b. A modification to the structure of the biological product that does not result in a change in safety, purity, or potency.
Moreover, according to the guidance, the burden is on the sponsor to demonstrate that a new licensure meets the standards for exclusivity.
For biological products that may or may not be entitled to reference product exclusivity, the FDA suggests a four-step process for sponsors to provide certain relevant information. Specifically, the FDA suggests that sponsors provide the following:
1. A list of all the licensed biological products that are structurally related to the biological product that is the subject of the 351(a) application (namely, a biologics license application (BLA)) being considered. This includes products that share the same molecular target or have some of the same principal molecular features. Where molecular targets have not been defined, the list should include products that share the narrowest target that can be characterized (this may be a pathway, celltype, tissue or organ system). If a sponsor determines there are no licensed products that fall into these categories, it must provide an “adequate justification” to support this assertion.
2. Of the licensed products from item 1, a list of those which the sponsor or one of its affiliates, including any licensors, predecessors in interest, or related entities, are the current or previous license holder. The term “licensors” is defined broadly to include “any entity that has granted the sponsor a license to market the biological product, regardless of whether such license is exclusive”. This definition includes entities that continue to retain rights to develop, manufacture, or market the biological product, and/or rights to intellectual property that covers the biological product. The term “predecessors in interest” has been interpreted by FDA to mean an entity (such as a corporation) that the sponsor has taken over, merged with, or purchased, or from which the sponsor has purchased all rights to the drug (namely, the reference product). Additionally, the FDA has construed the term “predecessor in interest” to include an entity which has granted to the sponsor exclusive rights to a new drug application or the data upon which exclusivity is based, which may include licensors, assignors, and joint venture partners, depending on the circumstances of a case. Moreover, the FDA will consider any entity that the sponsor has taken over, merged with, or purchased or that has granted the sponsor exclusive rights to market the biological product under a BLA application, or had exclusive rights to the data underlying the application to be a predecessor in interest.
The BPCI Act does not define the term “other related entity”. Nonetheless, the FDA generally considers a sponsor to be a “related entity” if: (i) either entity owns, controls or has the power to own or control the other entity (either directly or thorough one or more other entities) or (ii) the entities are under common ownership or control. According to the guidance, the FDA expects to consider not only ownership and control of the investigational new drug application (IND) and BLA, but also the level of collaboration between the entities during the development of the program as a whole.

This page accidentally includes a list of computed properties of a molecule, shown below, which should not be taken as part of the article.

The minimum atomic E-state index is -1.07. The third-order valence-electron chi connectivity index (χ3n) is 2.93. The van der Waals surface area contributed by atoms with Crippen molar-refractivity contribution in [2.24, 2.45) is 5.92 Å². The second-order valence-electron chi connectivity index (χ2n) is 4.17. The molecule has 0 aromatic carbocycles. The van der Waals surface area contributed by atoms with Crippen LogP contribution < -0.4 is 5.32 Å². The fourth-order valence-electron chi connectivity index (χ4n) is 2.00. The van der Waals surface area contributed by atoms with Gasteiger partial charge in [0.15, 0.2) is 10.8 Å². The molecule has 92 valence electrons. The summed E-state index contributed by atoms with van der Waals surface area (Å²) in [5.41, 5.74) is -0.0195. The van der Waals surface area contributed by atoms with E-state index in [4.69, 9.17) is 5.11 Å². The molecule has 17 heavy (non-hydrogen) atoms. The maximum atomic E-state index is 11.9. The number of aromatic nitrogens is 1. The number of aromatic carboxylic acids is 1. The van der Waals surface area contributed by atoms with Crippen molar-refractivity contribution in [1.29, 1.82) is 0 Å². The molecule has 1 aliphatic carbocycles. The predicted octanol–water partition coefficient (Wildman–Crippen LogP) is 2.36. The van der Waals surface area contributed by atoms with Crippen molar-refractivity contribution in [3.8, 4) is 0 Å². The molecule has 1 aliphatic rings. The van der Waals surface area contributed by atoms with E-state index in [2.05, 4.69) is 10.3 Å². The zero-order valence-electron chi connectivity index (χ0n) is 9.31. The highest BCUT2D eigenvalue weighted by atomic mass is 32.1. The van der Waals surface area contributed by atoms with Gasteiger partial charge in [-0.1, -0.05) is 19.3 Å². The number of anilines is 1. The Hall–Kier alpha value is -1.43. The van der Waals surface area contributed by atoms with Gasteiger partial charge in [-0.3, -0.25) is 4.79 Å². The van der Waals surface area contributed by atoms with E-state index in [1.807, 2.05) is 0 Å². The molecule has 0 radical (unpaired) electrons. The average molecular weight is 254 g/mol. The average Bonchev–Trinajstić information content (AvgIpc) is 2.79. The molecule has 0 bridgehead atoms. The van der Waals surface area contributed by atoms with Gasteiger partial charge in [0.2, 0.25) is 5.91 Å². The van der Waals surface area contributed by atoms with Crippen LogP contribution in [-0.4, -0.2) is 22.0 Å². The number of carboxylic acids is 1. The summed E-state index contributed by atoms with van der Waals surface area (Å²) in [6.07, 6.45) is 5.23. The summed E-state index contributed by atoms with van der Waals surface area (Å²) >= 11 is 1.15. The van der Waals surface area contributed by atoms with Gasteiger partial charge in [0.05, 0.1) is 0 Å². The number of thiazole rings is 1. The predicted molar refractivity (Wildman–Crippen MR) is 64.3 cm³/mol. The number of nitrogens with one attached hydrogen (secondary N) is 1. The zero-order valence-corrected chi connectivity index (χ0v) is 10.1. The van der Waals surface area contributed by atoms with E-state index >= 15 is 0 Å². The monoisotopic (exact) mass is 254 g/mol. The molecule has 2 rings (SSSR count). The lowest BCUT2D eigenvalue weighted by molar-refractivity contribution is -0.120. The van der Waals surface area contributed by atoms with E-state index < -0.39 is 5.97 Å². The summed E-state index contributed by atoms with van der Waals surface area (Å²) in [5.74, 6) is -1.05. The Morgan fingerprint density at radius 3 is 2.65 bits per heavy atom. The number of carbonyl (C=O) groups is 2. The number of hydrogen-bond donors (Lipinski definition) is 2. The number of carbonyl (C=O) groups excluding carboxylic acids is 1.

3. A description of the structural differences between the proposed biological product and any products identified in item 2. For protein products, sponsors are asked to discuss “differences in amino acid sequence, glycosylation patterns, tertiary structures, post-translational events, infidelity of translation or transcription, differences in glycosylation patterns or tertiary structure, and differences in biological activities.”.
4. Evidence of the change in safety, purity, and/or potency between the proposed biological product and any products identified in item 2. Such evidence should include a description of how the structural differences identified in item 3 relate to changes in safety, purity and/or potency.
The FDA encourages sponsors to provide this information at the time of 351(a) application is submitted (as correspondence to the application) or as an amendment to an application.
What is in a (biosimiliar) name?
There have been several reports that the FDA has completed a draft guidance document on the naming of biosimilar products. However, the reason the draft guidance has not yet been released is a delay by the Department of Health and Human Services in completing its review of the document. In fact, in August 2014, two of the Senate’s high ranking legislators on healthcare, Lamar Alexander (R-TN) and Orrin Hatch (R-UT), called for the release of FDA’s biosimilar naming guidance. Unfortunately, despite the Senators urging, the guidance has still not yet been released and the time table for release is unknown.
The Purple Book
In September 2014, the FDA began publishing the “Purple Book”, the biologic counterpart to the Orange Book for “small molecule” drugs. The book is split into two parts, one for products approved by the Center for Drug Evaluation and Research (CDER) and the other for products approved by the Center for Biologics Evaluation and Research (CBER). Information included in the Purple Book includes:
1. BLA number;
2. Product (Proper) Name;
3. Proprietary Name;
4. Date of Licensure;
5. Date of First Licensure;
6. Reference product Exclusivity Expiry Date;
7. Interchangeable or biosimilar; and
Unfortunately, the published information presently contained in the Purple Book is not very complete. Specifically, the date of first licensure and the date of expiration of product exclusivity is provided for only a very small number of products. Also, unlike the Orange Book, the Purple Book does not list any patent information.
As readers may recall, in July 2014, Sandoz announced that it had filed a 351(k) application for a biosimilar version of filgrastim. Sandoz’ biosimilar of filgrastim is marketed in more than 40 countries under the brand name ZARZIO®. Approximately one month later, Celltrion announced the filing of its 351(k) application for a biosimilar of infliximab (Remicade®). The industry is anxiously awaiting news regarding the approval of these products.
This post was written by Lisa Mueller of Michael Best & Friedrich.